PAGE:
I don’t agree with raising the price of water, gas prices are sky high and people continue to drive huge SUV’s and trucks, they don’t car pool or even try to walk or bike to close places. Raising the prices does nothing to help cut usage.
I do think that we need to raise awareness and show how we can conserve water and still have a nice yard. Most people don’t even know what a grey water system is, or what it means to xeriscape, or that there are even alternatives to grass for lawns. We xeriscaped a good portion of our yard, and if we had built new we would have installed a grey water system for our yard watering needs. There are a ton of water wise plants that still look good, but grass is always perfered for some reason.
No, raising prices isn’t the answer, education is. Changing of mind sets is the only thing that is going to make a bit of difference, and it sure doesn’t seem like price increases do anything to change people’s minds.
That’s a very needed topic, Frank. When you read specialist reports on the water situation in the world and the projections for the future, it’s very worrisome. I realize statistics can be interpreted in various ways, but the global reality is inescapable.
On detail level: one thing outsiders find strange in Utah, it’s the sprinkling of lawns around chapels. I guess locals will explain it’s only very minimal compared to what agriculture uses, and that the cost is insignificant (?), but still it sends the wrong message that water can be used even for needless things. Chapels don’t need lawns when water conservation becomes an issue. Should the Church not set an example and show more interest in environmental issues? So, for when xeriscape ward projects? Though just pebbles, rocks and desert plants around a chapel would be fine too. As a reminder of pioneer heritage.
Regarding #7: I used to live in Las Vegas. In terms of water conservation, the Church behaved just like any other business – when the water district started offering incentives for pulling out grass and installing xeriscaping, raised the cost of water, and established rules and guidelines for installing grass, the Church started renovating their landscaping – new and existing.
In Las Vegas, the water situation is pretty grim. Water conservation has been addressed by the water district there in a number of ways – drastically increasing the price of water, setting guidelines for precisely when you may water (you are given a specific day and time when you may water – if you stray from the schedule, you are fined quite severely), establishing rather high penalties for wasting water, prohibiting the installation of grass in the front yards of any new home or business, and offering financial incentives to people and businesses who pull out their grass and put in xeriscaping. Some businesses that are seen as essential to tourism (casinos, duh) receive exemptions because the water features are tourist attractions. Some, but not all, golf courses receive exemption – they have to use recycled water, and some are simply deemed non-essential and are subject to the same water restrictions as other businesses and the courses are rapidly browning out.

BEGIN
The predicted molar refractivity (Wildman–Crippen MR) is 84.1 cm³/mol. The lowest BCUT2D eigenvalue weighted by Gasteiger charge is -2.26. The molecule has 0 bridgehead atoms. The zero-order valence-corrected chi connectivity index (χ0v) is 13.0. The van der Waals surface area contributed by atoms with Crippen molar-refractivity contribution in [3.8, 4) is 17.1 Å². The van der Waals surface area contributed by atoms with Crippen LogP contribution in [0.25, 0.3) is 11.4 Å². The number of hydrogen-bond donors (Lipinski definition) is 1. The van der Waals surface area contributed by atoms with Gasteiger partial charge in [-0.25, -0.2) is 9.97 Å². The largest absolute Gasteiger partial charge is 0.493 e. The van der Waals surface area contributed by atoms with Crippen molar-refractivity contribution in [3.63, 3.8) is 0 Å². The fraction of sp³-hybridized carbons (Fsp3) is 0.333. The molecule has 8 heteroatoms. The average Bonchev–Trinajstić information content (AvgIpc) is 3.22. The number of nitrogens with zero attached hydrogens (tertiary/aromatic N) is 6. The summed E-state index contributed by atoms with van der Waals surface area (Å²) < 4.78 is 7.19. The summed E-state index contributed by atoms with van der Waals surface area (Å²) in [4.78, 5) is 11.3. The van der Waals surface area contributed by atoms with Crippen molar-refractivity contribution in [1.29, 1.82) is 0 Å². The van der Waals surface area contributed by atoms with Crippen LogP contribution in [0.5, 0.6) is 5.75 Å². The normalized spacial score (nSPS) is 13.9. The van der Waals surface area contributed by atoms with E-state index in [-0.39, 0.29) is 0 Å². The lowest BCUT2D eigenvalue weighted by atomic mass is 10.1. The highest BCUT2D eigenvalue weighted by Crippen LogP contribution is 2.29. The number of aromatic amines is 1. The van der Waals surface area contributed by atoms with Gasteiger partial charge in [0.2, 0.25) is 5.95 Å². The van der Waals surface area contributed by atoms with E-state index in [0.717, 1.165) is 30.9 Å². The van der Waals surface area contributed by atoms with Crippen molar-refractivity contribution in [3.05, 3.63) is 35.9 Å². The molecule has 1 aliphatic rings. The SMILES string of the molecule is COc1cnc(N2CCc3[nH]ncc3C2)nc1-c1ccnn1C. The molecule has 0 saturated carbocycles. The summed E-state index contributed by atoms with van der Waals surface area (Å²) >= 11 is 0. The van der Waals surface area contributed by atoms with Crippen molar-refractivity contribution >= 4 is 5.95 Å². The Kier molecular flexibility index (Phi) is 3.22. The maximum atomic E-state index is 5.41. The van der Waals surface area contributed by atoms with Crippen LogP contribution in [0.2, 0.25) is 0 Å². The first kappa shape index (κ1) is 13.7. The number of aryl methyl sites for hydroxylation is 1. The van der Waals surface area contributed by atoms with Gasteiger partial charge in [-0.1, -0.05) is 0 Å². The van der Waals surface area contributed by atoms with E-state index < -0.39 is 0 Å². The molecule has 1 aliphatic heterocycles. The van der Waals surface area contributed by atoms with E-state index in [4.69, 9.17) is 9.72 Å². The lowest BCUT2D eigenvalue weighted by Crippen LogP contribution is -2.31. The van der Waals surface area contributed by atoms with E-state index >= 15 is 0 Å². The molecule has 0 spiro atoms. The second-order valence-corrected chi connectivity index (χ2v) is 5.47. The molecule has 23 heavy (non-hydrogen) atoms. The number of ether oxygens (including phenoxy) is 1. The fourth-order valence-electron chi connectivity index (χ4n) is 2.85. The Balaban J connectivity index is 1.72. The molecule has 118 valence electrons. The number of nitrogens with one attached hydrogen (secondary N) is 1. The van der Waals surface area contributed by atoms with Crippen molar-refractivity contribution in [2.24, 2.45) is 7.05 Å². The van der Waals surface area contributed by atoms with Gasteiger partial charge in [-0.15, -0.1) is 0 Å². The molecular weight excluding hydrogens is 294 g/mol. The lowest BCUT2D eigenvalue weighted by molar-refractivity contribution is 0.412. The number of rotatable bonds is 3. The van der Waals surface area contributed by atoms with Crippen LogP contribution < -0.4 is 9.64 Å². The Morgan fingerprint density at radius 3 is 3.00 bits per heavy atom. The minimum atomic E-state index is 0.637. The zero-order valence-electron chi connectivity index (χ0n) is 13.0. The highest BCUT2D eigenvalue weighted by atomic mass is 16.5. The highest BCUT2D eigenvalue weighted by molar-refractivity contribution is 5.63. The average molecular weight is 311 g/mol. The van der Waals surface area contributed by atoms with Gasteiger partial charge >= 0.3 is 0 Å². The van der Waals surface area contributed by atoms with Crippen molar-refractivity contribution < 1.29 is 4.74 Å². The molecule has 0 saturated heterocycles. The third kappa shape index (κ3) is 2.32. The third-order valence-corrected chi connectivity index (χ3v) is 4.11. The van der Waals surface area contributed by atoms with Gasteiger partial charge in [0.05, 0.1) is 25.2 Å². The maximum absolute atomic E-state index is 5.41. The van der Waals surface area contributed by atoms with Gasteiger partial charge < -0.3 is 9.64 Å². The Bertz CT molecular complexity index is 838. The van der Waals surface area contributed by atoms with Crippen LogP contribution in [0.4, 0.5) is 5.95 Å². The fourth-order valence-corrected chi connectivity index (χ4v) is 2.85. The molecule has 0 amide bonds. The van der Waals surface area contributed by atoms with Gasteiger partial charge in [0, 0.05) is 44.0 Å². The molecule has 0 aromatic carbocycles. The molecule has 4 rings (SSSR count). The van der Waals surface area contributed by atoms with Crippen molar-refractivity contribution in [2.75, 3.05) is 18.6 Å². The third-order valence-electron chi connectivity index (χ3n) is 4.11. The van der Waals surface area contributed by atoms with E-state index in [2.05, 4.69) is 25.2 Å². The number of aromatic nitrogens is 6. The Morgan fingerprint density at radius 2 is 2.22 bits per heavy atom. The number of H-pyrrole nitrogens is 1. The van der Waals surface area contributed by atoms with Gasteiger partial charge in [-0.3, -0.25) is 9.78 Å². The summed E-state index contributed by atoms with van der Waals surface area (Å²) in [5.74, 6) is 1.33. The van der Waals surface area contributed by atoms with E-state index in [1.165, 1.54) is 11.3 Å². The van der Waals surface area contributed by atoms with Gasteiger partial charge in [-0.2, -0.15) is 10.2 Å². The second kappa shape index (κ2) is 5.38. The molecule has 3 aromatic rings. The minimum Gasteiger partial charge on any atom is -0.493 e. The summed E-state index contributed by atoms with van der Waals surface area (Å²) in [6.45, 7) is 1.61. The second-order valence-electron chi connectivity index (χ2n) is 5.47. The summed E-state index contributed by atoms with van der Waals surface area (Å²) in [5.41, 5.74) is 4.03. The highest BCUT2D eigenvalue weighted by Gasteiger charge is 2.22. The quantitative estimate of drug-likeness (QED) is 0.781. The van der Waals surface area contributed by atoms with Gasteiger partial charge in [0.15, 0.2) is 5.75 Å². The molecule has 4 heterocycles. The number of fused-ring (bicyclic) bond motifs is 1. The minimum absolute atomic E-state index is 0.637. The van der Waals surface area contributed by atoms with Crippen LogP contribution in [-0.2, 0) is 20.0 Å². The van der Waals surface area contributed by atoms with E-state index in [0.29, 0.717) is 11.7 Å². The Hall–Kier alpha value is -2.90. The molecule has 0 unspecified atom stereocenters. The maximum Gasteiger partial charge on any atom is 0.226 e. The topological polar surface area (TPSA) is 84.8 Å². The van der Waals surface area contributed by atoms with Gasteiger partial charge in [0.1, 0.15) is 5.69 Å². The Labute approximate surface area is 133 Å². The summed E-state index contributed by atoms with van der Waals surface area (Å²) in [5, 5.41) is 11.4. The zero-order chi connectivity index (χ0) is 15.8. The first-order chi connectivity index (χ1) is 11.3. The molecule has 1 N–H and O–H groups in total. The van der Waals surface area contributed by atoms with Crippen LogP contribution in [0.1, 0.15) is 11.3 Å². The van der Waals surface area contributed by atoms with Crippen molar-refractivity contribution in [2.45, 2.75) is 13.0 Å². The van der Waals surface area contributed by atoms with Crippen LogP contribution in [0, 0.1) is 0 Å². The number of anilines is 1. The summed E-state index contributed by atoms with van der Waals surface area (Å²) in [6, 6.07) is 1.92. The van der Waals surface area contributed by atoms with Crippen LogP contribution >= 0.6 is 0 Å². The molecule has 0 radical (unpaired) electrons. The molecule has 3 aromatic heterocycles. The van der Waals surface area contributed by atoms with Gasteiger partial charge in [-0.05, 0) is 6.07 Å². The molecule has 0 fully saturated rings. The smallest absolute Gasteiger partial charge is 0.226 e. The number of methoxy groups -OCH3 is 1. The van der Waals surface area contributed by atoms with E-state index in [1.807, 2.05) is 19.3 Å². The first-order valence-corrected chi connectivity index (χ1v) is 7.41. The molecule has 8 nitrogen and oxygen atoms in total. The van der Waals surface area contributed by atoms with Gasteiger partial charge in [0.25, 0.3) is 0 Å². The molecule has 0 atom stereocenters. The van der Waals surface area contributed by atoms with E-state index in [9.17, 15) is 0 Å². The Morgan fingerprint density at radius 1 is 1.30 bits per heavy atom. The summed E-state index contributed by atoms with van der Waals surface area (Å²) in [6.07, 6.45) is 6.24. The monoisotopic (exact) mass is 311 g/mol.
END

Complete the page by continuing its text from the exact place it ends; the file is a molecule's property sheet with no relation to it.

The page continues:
The price increases and other restrictions HAVE changed behavior there. Go to a new subdivision, and it’s all rocks and xeriscaping. It looks like the surface of the moon, unfortunately, because in most cases it is NOT done well. It’s very ugly, but water conservation is essential when you live in a desert. Las Vegas isn’t even a desert really, it’s just dirt.
The recent gas price increases may have caused the relative price of owning SUV’s to be slightly higher, but not much. I am talking about making water being several times higher than currently. So yes, this kind of price increase will have an effect on behavior.
As for education, that is exactly what a high price is. If the price is right for water I imagine people can do their own educating on the best ways to implement water savings. As often as not, other education programs are really more propaganda than innocent attempts to inform. High prices are a much better information signal, and they raise money rather than cost money.